“He’s in the restroom. What did Mr. Jung want again?” Sarah looked to Julian and Landris for answers.

“Breakfast,” Landris replied.

Ignoring the smart-ass, Sarah furtively placed the tip of her ring and pinky finger on Julian’s hand.

“Right,” Sarah recalled. “He’ll have the steak omelet with hash browns on the side please. He also said he’d like to get his coffee topped off”—The waitress jotted down the order on her notepad with a pen—“…and an orange juice for the table please,” Sarah finished her order.

“Hun? How about you?” the waitress asked Landris with a friendly smile. She caught herself staring at the boy. Ash blond hair with emerald green eyes. His body permeated athleticism even beneath the layers of cloth, and his face had sharp and chiseled facial features as if the boy was a movie star of the golden age. These qualities of Landris were one of the few reasons why he was favored to be the poster boy for Director Jones’ new project. The only detractions were his mouth and attitude that went against his Prince Charming looks.

“I’m good,” Landris answered curtly. “I’m probably better off not eating here anyways.”

“Landris…” Sarah paused for a moment before deciding it wasn’t worth pursuing the rudeness of the latter part of Landris’s statement. “You have to eat something. You haven’t eaten anything since we left.” The mother Sarah scolded and gave Landris exactly what he wanted from her. Right on cue, Julian flashed him a look filled with jealousy. It didn’t go missed by Landris.

“Well,” Landris began, leaning closer towards Sarah. “What would you suggest then?”

“Well,” Sarah replied, leaning closer towards Landris. “I suggest breakfast.”

Landris and Sarah exchanged sarcastic smiles.

“I’ll have whatever they’re having,” Landris told the waitress. The waitress scribbled down the last order and told the group it’d be fifteen to twenty minutes before going about her way. As she walked towards the kitchen to submit the order, she passed by the older gentleman that came with the group. He was a bulky middle-aged man whose prominent cheekbones made him seem younger than he probably was. Short hair combed with enough gel to shine, thick eyebrows that were always furrowed, and he walked with the pride of a soldier’s march.

“Did you guys order me the omelet?” The man asked as he sat beside Landris and rejoined the group.

“Yes, sir!” Sarah cheerfully answered. Mr. Jung appreciated Sarah over the other two kids he had to babysit just for her brightness. The waitress returned with a glass pitcher full of OJ and poured four glasses for each person in the party.

“Can I see it again?” Landris reached out his hand to Mr. Jung as he sipped on his juice.

“How about a ‘please’?” Mr. Jung suggested. The two stared at each other for a short while, both refusing to stand down.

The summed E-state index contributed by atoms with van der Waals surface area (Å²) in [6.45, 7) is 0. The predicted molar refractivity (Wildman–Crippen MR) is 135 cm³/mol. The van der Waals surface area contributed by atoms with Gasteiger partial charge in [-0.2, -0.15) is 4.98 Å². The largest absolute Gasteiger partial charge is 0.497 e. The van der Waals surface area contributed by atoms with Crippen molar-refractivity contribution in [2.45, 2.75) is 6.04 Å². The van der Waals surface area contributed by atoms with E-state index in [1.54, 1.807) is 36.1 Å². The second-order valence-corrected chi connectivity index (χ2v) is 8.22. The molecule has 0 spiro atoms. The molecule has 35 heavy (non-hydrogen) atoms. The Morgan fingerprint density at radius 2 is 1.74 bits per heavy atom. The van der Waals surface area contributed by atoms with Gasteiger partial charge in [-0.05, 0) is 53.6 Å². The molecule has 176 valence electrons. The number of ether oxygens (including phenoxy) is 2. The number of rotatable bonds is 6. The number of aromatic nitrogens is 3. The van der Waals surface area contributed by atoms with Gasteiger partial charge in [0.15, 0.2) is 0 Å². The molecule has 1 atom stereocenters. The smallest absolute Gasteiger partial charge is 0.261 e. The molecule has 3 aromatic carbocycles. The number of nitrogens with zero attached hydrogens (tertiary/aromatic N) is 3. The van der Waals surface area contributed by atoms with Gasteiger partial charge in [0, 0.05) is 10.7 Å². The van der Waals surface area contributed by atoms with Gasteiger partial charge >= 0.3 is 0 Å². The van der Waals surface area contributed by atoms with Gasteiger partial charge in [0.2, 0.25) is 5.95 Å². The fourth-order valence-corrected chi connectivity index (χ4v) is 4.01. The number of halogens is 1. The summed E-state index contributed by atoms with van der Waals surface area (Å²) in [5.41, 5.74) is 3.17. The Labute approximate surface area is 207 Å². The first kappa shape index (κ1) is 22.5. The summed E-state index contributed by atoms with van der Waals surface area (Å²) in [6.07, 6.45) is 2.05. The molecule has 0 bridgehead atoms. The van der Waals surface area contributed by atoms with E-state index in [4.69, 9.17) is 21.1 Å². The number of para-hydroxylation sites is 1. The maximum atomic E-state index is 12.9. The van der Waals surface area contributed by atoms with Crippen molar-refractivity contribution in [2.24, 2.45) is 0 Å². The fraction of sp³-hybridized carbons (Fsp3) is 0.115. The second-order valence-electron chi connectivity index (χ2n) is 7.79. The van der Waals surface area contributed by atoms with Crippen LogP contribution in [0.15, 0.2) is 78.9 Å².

“Please,” Landris gave in. It was Mr. Jung’s tablet after all. Mr. Jung dug into his bag and handed the boy what he wanted. Without showing much gratitude, Landris turned on the device and found the image right away.

It was a rare image, albeit a very blurry one, of the Witch and her red-headed friend. They were spotted in the war-torn desert country seemingly helping a few civilians from certain death. The picture showed a group of men, women, and children facing a ragtag group of gunmen masked with clothes and scarves with the barrels of their weapons aimed at the people. Standing between them was the Witch and her crimson-haired friend. The quality of the image was blurry at best, but it was the image that became the controversial evidence for those who advocated the falsehood of the Witch’s notoriety and advanced the movement to stop scrutinizing those who are “Gifted’. Meanwhile, it also became one of many evidence against the Witch for her apparent lawlessness and disregard for sovereignty. There were rumors that all of the gunmen were killed.

Unsurprisingly, the image of a dainty girl standing up to men armed with some of man’s most trusted lethal weapons added fuel to the fire for those who already feared the incalculable potential of the Gifted.

“Is it true that she stopped a tank before, Mr. Jung?” Julian asked as he organized the sugar packets at the end of their table by their colors.

“The official word from the military and the intelligence agencies are, ‘no comment.’” Mr. Jung peeked over at his tablet Landris was holding. “…but our inside sources say—yes, a few of them apparently.”

“I don’t get it. What’s her ‘gift’?” Julian looked at Sarah who simply shook her head and then turned to Landris. “I don’t think even you could stop a tank, Landris.” His words went completely ignored by Landris who was still glued to the tablet.

“Let me see that again too, Landris.” Sarah reached out for the tablet, and Landris handed it over to her without a fuss.

“She looks even younger than us. How can a tiny girl like that be so frightening?” Sarah marveled as she zoomed in on the blurry picture in a futile attempt to get a closer look at the Witch’s facial features. She dragged around the zoomed picture until she stumbled onto the Witch’s right hand that was raised straight from her chest. A solid black band dangled from the Witch’s wrist that seemed like a common and cheap accessory anyone could find at department stores. Sarah owned a pink one herself. The insignificant item made the Witch seem even more like a regular girl to Sarah.

“Well…” Landris cringed as Julian took on his ‘professor’ tone that he unknowingly adapted whenever he shared his vast knowledge. “There are a lot of countries out there that still use child soldiers, and children are so malleable that they sometimes make even better killers than adults do. They can do things adults wouldn’t and couldn’t imagine, doing them without giving it a single thought. So, seeing that, it’s all possible that the Witch could be a terrorist.”